On Highway 49W and the Sunflower River, less than 10 miles from Indianola, Moorhead, or Ruleville, sits the town of Sunflower. It has been there since the 1890s, never attracting many people. Even today, it is estimated to be home to fewer than 1,000 people – 696 to be more precise. Because of how and why it was established, it has long been predominantly African American. Today nearly 72% of its inhabitants are Black. For the same kinds of historical reasons, Sunflower has long been plagued by poverty. Today, nearly 40% of the residents are below the official poverty level with many others close to that level.
Yet, as quietly as it is kept, this small town of approximately ½ square mile, has produced far more than its share of giants in the area of the humanities. This history has not been significantly publicized. Among these Sunflower natives are: actor Willie Best; singers, musicians, and songwriters Jerry Butler and Willie Clayton; and religious minister and singer C.L. Franklin. We would hazard a guess that millions may have heard of them, but only tens of scores know that they were born in Sunflower.
In the 1950s and 60s, Rev. C.L. Franklin gained national notoriety long before his daughters Aretha Franklin, Erma Franklin, and Carolyn Franklin became top-notch soul singers. His songs and sermons, recorded by Joe Von Battle, were played over radio stations WLAC, WDIA and others that catered to large audiences in Black population centers. So popular was he that he went on national tours preaching. Of his seventy-odd recorded sermons, “the Eagle Stirreth Her Nest,” was perhaps the most popular. Due to his fame, many other Black ministers imitated his sermons and his style.
Franklin started preaching in Bolivar and Sunflower Counties. He then migrated to Memphis, to Buffalo, New York, and finally to Detroit. It was in Memphis, and even more, Detroit, that he was most often identified. Because of that, despite the fact that the writer had followed his sermons since the 1950s, it was only after a biography of him was published in 2005, that he learned that Franklin was born in Sunflower. According to a 1977 interview, “On January 22, 1915, in a farmhouse in the hamlet of Sunflower, just outside Indianola, Rachel delivered her first child, a son the couple named Clarence LaVaughn.” This, however, is seldom mentioned. Many accounts, as is the case of Wikipedia’s, indicate only that he was born in rural Sunflower County or Bolivar County.
In the case of Jerry Butler, for years writers would simply say that he was born in Mississippi. Finally, on an album jacket in the 1970s, he confirmed that he was born December 8, 1939 in Sunflower, Mississippi. Butler had gained national notoriety with the release of “For Your Precious Love” with the Impressions in 1958. That was quickly followed-up by a string of hits both with the Impressions and as a solo artist, including “He Will Break Your Heart,” “Need to Belong,” “Let It Be Me,” and “Only the Strong Survive.” Because of his prominence in the Chicago sound, many assumed that he was from Chicago. That was where he made his home and where the record labels with whom he recorded were located.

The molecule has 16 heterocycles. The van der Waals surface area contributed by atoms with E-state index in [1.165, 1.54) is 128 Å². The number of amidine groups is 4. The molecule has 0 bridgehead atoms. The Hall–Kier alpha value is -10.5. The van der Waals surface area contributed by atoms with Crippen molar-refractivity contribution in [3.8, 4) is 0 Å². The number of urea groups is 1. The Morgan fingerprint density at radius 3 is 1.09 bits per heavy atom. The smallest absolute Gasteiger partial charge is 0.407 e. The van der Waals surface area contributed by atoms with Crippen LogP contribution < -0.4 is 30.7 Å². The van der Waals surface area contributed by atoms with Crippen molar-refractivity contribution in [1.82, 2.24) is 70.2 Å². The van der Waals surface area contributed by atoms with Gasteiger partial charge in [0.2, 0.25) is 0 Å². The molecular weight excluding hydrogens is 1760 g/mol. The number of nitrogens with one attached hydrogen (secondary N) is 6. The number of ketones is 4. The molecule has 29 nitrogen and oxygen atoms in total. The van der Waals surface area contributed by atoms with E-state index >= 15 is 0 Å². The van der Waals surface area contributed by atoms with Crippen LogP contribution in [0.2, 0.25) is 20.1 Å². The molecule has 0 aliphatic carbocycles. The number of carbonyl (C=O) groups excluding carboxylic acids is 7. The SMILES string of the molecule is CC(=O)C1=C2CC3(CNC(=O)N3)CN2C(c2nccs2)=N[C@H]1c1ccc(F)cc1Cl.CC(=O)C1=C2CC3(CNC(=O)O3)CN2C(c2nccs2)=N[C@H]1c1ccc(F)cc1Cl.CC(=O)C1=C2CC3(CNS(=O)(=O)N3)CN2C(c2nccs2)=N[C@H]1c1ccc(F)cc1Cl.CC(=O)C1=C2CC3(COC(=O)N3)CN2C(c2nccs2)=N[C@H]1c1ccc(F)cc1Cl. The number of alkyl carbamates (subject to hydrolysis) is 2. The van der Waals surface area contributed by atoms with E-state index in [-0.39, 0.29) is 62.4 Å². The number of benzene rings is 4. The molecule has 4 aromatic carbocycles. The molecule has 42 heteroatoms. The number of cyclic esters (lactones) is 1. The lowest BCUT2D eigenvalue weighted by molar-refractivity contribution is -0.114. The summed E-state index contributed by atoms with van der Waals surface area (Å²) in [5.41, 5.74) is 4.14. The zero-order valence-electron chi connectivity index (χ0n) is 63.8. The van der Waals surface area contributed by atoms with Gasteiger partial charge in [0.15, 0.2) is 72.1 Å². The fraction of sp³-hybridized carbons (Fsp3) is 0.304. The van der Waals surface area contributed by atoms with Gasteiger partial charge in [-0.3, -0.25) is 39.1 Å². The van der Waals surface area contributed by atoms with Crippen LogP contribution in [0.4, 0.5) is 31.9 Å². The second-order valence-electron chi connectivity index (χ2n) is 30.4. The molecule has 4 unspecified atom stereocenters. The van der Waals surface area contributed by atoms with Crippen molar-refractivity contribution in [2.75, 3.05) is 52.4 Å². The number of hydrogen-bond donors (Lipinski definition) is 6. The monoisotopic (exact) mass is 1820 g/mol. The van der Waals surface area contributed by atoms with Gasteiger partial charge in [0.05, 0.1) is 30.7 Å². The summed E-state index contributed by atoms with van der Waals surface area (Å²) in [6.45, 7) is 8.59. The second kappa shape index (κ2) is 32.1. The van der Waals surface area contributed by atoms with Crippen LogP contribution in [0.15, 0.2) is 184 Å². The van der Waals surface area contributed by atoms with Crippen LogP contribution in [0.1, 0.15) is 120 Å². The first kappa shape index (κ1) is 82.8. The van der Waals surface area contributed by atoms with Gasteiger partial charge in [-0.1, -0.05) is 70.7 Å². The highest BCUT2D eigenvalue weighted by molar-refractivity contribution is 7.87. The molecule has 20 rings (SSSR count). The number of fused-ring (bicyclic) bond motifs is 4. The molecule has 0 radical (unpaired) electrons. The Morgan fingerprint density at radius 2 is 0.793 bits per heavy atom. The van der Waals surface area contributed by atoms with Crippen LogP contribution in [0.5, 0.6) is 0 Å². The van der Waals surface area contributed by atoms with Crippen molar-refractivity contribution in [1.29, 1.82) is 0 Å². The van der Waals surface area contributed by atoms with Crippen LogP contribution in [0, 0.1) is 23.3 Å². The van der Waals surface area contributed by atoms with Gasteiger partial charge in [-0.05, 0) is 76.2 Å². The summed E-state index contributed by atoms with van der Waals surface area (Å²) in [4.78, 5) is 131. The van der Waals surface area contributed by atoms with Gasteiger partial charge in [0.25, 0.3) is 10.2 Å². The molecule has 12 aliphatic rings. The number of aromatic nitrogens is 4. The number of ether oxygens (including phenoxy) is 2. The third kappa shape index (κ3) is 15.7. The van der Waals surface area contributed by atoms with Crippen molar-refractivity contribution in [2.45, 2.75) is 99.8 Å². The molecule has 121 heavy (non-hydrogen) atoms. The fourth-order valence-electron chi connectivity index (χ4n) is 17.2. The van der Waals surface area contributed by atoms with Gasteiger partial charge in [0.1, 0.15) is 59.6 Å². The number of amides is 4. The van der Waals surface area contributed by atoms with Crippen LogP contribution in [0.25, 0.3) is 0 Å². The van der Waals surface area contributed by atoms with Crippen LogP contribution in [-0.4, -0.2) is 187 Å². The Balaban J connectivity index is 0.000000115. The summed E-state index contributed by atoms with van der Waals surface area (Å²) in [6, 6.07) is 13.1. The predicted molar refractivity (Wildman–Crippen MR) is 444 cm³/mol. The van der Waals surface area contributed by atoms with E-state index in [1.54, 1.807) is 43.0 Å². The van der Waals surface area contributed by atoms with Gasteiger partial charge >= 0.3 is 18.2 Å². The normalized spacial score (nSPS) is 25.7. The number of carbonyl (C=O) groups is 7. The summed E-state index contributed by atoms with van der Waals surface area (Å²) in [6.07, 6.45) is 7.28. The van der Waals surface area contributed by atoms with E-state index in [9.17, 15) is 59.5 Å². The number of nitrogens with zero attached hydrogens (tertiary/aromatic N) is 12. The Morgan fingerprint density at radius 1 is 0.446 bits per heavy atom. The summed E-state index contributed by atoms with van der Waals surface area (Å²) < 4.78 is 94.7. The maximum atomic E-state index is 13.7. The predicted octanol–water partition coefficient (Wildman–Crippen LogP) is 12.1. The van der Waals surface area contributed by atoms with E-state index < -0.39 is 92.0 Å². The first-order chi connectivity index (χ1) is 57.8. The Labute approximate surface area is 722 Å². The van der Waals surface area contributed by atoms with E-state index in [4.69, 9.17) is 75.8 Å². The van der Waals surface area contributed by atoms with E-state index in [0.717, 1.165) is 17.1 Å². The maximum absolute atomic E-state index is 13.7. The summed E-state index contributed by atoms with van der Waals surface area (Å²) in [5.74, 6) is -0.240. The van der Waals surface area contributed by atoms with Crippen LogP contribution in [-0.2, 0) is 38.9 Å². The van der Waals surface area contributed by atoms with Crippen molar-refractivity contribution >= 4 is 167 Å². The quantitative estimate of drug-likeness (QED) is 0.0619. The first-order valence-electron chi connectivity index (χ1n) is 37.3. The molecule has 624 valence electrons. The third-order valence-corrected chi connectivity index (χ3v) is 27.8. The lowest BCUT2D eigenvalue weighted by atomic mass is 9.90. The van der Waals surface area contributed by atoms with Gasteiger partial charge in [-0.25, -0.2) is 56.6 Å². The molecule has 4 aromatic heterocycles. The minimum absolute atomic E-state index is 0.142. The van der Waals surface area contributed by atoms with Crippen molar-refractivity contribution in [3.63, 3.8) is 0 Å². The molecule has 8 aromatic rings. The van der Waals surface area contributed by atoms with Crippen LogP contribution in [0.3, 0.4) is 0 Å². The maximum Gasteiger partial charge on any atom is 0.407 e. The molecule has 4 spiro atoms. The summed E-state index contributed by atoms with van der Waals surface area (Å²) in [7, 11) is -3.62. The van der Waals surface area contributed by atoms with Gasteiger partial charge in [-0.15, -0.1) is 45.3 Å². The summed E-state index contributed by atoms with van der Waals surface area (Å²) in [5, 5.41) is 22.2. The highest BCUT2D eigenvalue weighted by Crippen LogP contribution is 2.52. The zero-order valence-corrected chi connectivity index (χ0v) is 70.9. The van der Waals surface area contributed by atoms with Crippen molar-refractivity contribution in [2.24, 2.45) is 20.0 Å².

Butler has, in these latter years, proudly claimed his Mississippi roots. His parents moved from Sunflower after he was born but before the birth of his younger brother, Billy Butler.
Much biographical information on Willie Clayton indicates that he was born in Indianola. This is not that unusual as many people claim or identify with the larger town in the area from which they come, not necessarily out of shame, but in order to avoid having to explain where the town is in which they were born. Fortunately, the writer has heard Clayton profess that he was born in Sunflower. It was at a concert similar to the profession of Denise LaSalle, who after years of publicizing being born in Belzoni, stated that she was born in Sidon. Clayton is from Sunflower, not Indianola.
Like Butler and many other Black musicians, he traveled to Chicago to make his mark. He has written for numerous other Blues singers, but also registered his own hits with “I Love Me Some You,” “Happy,” “Unconditionally,” and others. In addition to that, he is still active and popular as a singer and musician.
Fourthly, there is the case of Willie Best. Best was born May 27, 1913 in Sunflower. Unlike the previous three, there has not been as much of a shadow on his birthplace. He migrated from Sunflower to Los Angeles as a chauffeur. While there, he tried out for and received contracts to play in many films and later on television shows.
On the one hand, it is unfortunate that, like Hattie McDaniel, Mantan Moreland and many early Black actors, he had to play many roles that were racially stereotypical or demeaning. On the other hand, he made more appearances than most other Black actors.. The exposure from the 1930s through the 1960s made him a national celebrity.
In addition to those quite well-known individuals, Sunflower can boast of having produced Big John Wrencher and Matt “Guitar” Murphy. They were both noted musicians, but more as sidemen than major stars themselves. Beyond the four who worked in the humanities, Sunflower also produced noted baseball player Larry Herndon and food critic Craig Claiborne, a white man. Thus, the town has certainly been blessed with talented descendants.
We spotlight the town of Sunflower because of the kind of niche it occupies in Black history. Like many other small, seemingly insignificant towns, it has produced sons and daughters who went on to influence/benefit millions of other people. Also, like many other contributors of small-town origin, they have found it necessary to migrate elsewhere in order to develop and provide their contributions. This means that they, and people from similar towns, can be like the apostle Paul and boast that Sunflower is no insignificant city.